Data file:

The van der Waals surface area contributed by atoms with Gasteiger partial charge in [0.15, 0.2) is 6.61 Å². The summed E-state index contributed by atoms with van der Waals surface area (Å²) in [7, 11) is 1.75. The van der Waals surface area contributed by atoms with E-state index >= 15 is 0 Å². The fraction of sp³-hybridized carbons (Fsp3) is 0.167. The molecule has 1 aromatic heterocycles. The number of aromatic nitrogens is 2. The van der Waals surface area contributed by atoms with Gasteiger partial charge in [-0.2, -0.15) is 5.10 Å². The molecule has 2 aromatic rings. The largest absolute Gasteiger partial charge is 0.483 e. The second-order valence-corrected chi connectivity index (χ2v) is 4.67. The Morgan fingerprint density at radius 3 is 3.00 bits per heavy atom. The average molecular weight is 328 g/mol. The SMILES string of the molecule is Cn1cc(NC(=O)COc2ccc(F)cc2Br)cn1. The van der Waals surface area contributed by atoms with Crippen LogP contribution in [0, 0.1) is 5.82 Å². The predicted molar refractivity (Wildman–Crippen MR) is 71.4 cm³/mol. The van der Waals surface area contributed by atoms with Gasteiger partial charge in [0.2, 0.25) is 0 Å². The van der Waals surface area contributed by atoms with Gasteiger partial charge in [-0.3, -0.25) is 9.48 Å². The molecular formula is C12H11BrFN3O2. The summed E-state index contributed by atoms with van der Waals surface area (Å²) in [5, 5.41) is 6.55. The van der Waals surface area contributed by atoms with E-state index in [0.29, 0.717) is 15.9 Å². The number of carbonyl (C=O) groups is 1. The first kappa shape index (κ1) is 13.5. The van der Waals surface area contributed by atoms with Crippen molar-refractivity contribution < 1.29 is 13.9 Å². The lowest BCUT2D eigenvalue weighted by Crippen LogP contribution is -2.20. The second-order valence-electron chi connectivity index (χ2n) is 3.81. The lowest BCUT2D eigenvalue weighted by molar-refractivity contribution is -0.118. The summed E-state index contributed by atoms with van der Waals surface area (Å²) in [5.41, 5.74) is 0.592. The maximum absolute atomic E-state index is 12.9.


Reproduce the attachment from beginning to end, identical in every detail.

The van der Waals surface area contributed by atoms with Gasteiger partial charge in [0.15, 0.2) is 6.61 Å². The summed E-state index contributed by atoms with van der Waals surface area (Å²) in [7, 11) is 1.75. The van der Waals surface area contributed by atoms with E-state index >= 15 is 0 Å². The fraction of sp³-hybridized carbons (Fsp3) is 0.167. The molecule has 1 aromatic heterocycles. The number of aromatic nitrogens is 2. The van der Waals surface area contributed by atoms with Gasteiger partial charge in [-0.2, -0.15) is 5.10 Å². The molecule has 2 aromatic rings. The largest absolute Gasteiger partial charge is 0.483 e. The second-order valence-corrected chi connectivity index (χ2v) is 4.67. The Morgan fingerprint density at radius 3 is 3.00 bits per heavy atom. The average molecular weight is 328 g/mol. The SMILES string of the molecule is Cn1cc(NC(=O)COc2ccc(F)cc2Br)cn1. The van der Waals surface area contributed by atoms with Crippen LogP contribution in [0, 0.1) is 5.82 Å². The predicted molar refractivity (Wildman–Crippen MR) is 71.4 cm³/mol. The van der Waals surface area contributed by atoms with Gasteiger partial charge in [0.2, 0.25) is 0 Å². The van der Waals surface area contributed by atoms with Gasteiger partial charge in [-0.3, -0.25) is 9.48 Å². The molecular formula is C12H11BrFN3O2. The summed E-state index contributed by atoms with van der Waals surface area (Å²) in [5, 5.41) is 6.55. The van der Waals surface area contributed by atoms with E-state index in [0.29, 0.717) is 15.9 Å². The number of carbonyl (C=O) groups is 1. The first kappa shape index (κ1) is 13.5. The van der Waals surface area contributed by atoms with Crippen molar-refractivity contribution < 1.29 is 13.9 Å². The lowest BCUT2D eigenvalue weighted by Crippen LogP contribution is -2.20. The second-order valence-electron chi connectivity index (χ2n) is 3.81. The lowest BCUT2D eigenvalue weighted by molar-refractivity contribution is -0.118. The summed E-state index contributed by atoms with van der Waals surface area (Å²) in [5.41, 5.74) is 0.592. The maximum absolute atomic E-state index is 12.9.